To attempt to more closely address the specific question of how many families will actually switch over to homeschooling, I conducted a non‐representative informal survey of 1,330 parents using my social media accounts and the Reason Foundation website. In the survey, I asked parents where they sent their youngest school‐aged child before the COVID-19 lockdown and where they plan to send that same child after the lockdown. My informal, unscientific survey found that around 15% of families who had children attending government schools before the lockdown report that they currently plan to continue homeschooling even after the lockdown.
Anything approaching that number would represent a huge change in the education system. Around 50 million children were in government schools before the lockdown, so a 15% transfer to homeschooling would increase the U.S. homeschooling population by about 7.5 million students, which would approximately quintuple the current number of homeschoolers.
However, the results of this survey should be considered with caution since the respondents are likely more predisposed to switch to homeschooling than the general population of families.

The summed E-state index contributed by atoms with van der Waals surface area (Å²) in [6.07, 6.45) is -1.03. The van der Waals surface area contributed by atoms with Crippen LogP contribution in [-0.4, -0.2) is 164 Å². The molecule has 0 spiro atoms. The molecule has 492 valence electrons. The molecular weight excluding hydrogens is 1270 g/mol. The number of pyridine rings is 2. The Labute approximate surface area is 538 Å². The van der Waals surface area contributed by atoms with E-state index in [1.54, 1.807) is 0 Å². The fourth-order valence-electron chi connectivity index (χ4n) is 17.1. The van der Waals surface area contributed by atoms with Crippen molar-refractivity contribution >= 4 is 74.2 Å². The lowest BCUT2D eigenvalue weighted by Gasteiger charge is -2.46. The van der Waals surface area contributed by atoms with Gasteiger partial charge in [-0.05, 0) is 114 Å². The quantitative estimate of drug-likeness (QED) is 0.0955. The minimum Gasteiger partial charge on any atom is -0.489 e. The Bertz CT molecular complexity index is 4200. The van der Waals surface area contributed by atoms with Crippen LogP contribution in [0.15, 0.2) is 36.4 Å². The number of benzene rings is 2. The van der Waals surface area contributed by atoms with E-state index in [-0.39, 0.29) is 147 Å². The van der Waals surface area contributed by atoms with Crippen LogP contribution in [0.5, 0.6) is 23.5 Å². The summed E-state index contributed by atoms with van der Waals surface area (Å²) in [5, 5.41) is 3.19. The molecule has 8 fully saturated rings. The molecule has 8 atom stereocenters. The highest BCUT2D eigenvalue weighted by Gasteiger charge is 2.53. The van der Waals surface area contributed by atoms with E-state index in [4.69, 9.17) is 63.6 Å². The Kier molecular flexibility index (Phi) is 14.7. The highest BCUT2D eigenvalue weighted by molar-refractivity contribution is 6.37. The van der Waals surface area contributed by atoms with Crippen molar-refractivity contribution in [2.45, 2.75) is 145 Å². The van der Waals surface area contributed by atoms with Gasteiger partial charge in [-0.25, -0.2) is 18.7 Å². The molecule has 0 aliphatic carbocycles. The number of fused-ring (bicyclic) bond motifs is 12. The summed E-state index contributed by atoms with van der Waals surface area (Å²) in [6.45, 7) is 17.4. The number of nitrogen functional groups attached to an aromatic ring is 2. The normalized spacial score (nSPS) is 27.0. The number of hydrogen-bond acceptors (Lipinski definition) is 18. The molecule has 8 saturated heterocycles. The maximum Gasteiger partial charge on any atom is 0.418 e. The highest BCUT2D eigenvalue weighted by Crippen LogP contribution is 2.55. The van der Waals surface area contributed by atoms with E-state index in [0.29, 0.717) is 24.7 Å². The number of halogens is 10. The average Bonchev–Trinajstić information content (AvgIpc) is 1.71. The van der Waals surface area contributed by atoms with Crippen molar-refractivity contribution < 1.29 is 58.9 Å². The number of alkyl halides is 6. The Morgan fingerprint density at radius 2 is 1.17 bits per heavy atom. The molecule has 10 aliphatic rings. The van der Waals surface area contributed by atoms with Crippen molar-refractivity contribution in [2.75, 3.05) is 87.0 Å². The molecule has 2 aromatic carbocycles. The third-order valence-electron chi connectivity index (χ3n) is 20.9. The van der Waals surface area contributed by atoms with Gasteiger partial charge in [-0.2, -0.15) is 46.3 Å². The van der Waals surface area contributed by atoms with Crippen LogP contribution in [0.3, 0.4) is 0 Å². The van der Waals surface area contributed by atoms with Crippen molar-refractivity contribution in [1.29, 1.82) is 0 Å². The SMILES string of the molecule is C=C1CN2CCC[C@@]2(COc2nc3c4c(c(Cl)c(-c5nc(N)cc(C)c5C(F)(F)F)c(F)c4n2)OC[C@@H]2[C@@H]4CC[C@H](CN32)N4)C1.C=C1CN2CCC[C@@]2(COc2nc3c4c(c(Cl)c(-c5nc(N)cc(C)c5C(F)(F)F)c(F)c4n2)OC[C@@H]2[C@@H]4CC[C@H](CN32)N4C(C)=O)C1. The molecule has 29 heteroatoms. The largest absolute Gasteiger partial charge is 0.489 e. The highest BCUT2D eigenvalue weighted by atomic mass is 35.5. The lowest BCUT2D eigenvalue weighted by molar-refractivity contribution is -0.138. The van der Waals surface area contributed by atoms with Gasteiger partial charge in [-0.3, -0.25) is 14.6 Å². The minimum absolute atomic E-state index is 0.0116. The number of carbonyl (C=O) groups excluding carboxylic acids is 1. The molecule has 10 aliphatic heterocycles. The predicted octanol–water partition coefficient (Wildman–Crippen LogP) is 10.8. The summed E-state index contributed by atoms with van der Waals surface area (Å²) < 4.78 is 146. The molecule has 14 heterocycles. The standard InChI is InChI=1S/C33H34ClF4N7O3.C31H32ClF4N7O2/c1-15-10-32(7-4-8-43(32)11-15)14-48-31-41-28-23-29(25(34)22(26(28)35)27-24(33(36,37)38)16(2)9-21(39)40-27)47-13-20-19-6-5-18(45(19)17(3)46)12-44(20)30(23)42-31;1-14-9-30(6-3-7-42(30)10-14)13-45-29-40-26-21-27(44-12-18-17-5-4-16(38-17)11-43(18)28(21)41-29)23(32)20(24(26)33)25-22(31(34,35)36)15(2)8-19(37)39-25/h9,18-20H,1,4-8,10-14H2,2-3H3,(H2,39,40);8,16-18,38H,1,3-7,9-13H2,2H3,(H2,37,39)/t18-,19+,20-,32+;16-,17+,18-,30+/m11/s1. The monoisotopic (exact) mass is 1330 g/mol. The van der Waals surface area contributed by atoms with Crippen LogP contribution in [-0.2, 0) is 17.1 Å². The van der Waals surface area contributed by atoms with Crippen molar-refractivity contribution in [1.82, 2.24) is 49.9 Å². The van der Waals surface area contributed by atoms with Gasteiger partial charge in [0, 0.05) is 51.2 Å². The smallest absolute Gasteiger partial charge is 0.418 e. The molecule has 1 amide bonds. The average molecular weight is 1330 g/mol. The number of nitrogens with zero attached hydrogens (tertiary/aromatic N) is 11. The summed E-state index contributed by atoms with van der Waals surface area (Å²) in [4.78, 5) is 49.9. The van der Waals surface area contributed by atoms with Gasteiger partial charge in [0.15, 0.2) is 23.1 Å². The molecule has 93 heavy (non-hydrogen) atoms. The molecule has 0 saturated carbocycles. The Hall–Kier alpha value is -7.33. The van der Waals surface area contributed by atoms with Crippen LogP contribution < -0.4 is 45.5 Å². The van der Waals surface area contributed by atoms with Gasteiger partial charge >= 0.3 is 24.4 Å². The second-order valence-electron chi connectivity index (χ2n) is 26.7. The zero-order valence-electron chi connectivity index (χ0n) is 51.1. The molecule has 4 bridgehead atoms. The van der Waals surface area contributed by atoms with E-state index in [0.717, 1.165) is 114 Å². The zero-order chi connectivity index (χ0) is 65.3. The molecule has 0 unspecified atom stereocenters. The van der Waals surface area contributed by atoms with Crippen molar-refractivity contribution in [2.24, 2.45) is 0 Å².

Although each of these data points is imperfect, they all point in the same direction and tell a similar story: homeschooling could rise substantially next year. These results make sense. Anecdotally, families are reporting that their children are less anxious, more “relaxed,” “reading better,” and “so much happier.” Some parents have even reported that they officially unenrolled their children from the government school because they are committed to continue homeschooling after the lockdown.